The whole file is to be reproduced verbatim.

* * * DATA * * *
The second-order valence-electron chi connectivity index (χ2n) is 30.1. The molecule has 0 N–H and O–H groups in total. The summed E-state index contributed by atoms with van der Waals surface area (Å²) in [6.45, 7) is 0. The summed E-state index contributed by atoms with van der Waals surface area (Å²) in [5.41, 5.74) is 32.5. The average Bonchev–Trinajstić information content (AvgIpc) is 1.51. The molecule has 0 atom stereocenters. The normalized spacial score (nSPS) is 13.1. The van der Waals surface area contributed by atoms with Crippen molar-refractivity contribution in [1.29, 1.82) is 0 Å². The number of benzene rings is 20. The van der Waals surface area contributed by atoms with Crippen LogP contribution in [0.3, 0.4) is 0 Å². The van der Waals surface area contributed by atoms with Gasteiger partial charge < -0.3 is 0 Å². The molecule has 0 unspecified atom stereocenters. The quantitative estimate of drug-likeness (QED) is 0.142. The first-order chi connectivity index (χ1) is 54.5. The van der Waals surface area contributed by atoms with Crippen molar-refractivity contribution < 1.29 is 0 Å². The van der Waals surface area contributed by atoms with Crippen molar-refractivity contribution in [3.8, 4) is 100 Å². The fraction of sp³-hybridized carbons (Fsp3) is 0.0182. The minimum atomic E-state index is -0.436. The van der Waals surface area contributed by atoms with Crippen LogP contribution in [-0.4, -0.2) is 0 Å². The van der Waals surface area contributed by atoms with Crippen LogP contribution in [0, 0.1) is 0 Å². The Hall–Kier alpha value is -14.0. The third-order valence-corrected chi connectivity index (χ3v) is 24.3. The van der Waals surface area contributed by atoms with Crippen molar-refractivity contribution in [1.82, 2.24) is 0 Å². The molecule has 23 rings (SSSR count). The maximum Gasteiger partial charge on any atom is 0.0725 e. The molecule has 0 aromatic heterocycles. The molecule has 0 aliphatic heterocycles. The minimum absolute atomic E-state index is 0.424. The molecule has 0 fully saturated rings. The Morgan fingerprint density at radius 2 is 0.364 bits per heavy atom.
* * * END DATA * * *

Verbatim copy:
The second-order valence-electron chi connectivity index (χ2n) is 30.1. The molecule has 0 N–H and O–H groups in total. The summed E-state index contributed by atoms with van der Waals surface area (Å²) in [6.45, 7) is 0. The summed E-state index contributed by atoms with van der Waals surface area (Å²) in [5.41, 5.74) is 32.5. The average Bonchev–Trinajstić information content (AvgIpc) is 1.51. The molecule has 0 atom stereocenters. The normalized spacial score (nSPS) is 13.1. The van der Waals surface area contributed by atoms with Crippen molar-refractivity contribution in [1.29, 1.82) is 0 Å². The number of benzene rings is 20. The van der Waals surface area contributed by atoms with Crippen LogP contribution in [0.3, 0.4) is 0 Å². The van der Waals surface area contributed by atoms with Gasteiger partial charge < -0.3 is 0 Å². The molecule has 0 unspecified atom stereocenters. The quantitative estimate of drug-likeness (QED) is 0.142. The first-order chi connectivity index (χ1) is 54.5. The van der Waals surface area contributed by atoms with Crippen molar-refractivity contribution < 1.29 is 0 Å². The van der Waals surface area contributed by atoms with Crippen molar-refractivity contribution in [3.8, 4) is 100 Å². The fraction of sp³-hybridized carbons (Fsp3) is 0.0182. The minimum atomic E-state index is -0.436. The van der Waals surface area contributed by atoms with Crippen LogP contribution in [-0.4, -0.2) is 0 Å². The van der Waals surface area contributed by atoms with Crippen LogP contribution in [0, 0.1) is 0 Å². The Hall–Kier alpha value is -14.0. The third-order valence-corrected chi connectivity index (χ3v) is 24.3. The van der Waals surface area contributed by atoms with Crippen molar-refractivity contribution in [1.82, 2.24) is 0 Å². The molecule has 23 rings (SSSR count). The maximum Gasteiger partial charge on any atom is 0.0725 e. The molecule has 0 aromatic heterocycles. The molecule has 0 aliphatic heterocycles. The minimum absolute atomic E-state index is 0.424. The molecule has 0 fully saturated rings. The Morgan fingerprint density at radius 2 is 0.364 bits per heavy atom.